In a study (5) published in the Journal of Psychological Anthropology, 16 healthy volunteers were given 200mg of L-theanine for a period of 7 days. The participants were then given mental tasks to perform, and later, their moods were assessed using Profile of Mood States and Visual Analogue Scales. The results showed that administration of L-theanine significantly affected systolic and diastolic blood pressure and reduced anxiety.
L-Theanine also appears to promote nitric oxide release by phosphorylating the endothelial variant of nitric oxide enzyme (eNOS). (6) The inner lining of blood vessels uses nitric oxide to signal the smooth muscle cells to cause vasodilation, consequently increasing blood flow. Good blood circulation to the brain delivers oxygen, glucose and other vital nutrients required for cognitive processes and mental focus.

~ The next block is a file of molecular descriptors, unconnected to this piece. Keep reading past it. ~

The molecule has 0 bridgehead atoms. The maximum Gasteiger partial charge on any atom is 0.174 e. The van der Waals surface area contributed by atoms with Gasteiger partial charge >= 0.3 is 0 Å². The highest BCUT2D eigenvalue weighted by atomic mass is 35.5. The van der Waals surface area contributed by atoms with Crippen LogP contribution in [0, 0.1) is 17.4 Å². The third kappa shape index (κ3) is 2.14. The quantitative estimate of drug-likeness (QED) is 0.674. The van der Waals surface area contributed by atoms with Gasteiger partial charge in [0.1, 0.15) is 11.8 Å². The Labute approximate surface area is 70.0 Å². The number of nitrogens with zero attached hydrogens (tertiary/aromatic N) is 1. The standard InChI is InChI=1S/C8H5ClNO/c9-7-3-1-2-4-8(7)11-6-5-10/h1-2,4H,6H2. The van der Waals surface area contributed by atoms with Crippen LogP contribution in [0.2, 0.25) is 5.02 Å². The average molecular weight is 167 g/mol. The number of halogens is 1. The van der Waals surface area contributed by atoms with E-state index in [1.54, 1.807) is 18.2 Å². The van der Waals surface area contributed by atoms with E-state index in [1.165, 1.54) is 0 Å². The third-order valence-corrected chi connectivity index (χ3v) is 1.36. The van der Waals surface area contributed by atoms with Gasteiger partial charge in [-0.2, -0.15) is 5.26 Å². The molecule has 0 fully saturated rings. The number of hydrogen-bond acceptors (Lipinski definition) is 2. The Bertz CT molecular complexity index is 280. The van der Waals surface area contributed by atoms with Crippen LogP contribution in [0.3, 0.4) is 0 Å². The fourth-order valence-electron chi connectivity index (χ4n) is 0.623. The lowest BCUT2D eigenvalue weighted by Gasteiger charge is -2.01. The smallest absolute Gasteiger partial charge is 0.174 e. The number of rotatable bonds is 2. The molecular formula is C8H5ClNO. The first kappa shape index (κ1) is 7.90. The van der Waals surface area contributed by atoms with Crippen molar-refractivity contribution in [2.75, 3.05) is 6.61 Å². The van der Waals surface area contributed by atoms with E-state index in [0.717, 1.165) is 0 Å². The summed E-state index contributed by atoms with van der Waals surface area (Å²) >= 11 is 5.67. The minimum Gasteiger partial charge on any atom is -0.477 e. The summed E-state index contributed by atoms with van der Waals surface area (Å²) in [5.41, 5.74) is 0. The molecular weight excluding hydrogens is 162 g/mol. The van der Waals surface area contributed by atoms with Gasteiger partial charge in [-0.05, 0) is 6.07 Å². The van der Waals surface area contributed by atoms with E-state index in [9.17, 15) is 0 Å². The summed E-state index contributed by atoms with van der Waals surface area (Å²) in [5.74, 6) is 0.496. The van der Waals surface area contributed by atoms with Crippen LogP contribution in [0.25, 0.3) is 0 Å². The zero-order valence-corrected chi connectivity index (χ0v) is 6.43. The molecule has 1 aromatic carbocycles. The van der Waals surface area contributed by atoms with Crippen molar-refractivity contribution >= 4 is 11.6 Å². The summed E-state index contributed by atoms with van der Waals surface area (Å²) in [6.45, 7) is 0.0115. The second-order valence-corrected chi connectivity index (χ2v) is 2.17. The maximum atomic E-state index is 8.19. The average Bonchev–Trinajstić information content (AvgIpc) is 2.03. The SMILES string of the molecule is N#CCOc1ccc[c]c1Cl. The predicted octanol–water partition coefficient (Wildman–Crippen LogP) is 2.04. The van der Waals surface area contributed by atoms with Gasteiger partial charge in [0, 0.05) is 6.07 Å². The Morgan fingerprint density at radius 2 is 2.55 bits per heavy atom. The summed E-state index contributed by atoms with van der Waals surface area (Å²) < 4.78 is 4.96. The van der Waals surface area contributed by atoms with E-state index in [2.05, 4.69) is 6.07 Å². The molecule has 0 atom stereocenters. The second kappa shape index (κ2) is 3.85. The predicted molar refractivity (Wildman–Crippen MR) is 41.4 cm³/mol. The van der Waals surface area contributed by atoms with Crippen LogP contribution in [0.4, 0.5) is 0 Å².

As mentioned before, unlike other relaxant supplements or drugs, L-Theanine does not cause any drowsiness. This is one of the most appealing aspects of L-theanine. That means that it is a good choice for athletes that are keen on enhancing the wakeful relaxation without worrying about being sleepy and fatigued throughout the day.
The usage of caffeine benefits physical and mental performance and is one of the most widely used stimulants globally. A single dose is enough to improve exercise performance, focus, and fat burning because of its ability to cross the brain and muscle cells. (7) Since both caffeine and L-theanine improve cognitive and neurophysiological measures of selective attention, they potentiate each other. Thus, their combination even makes their effects more magical. (8)There are several ways in which L-theanine potentiates caffeine.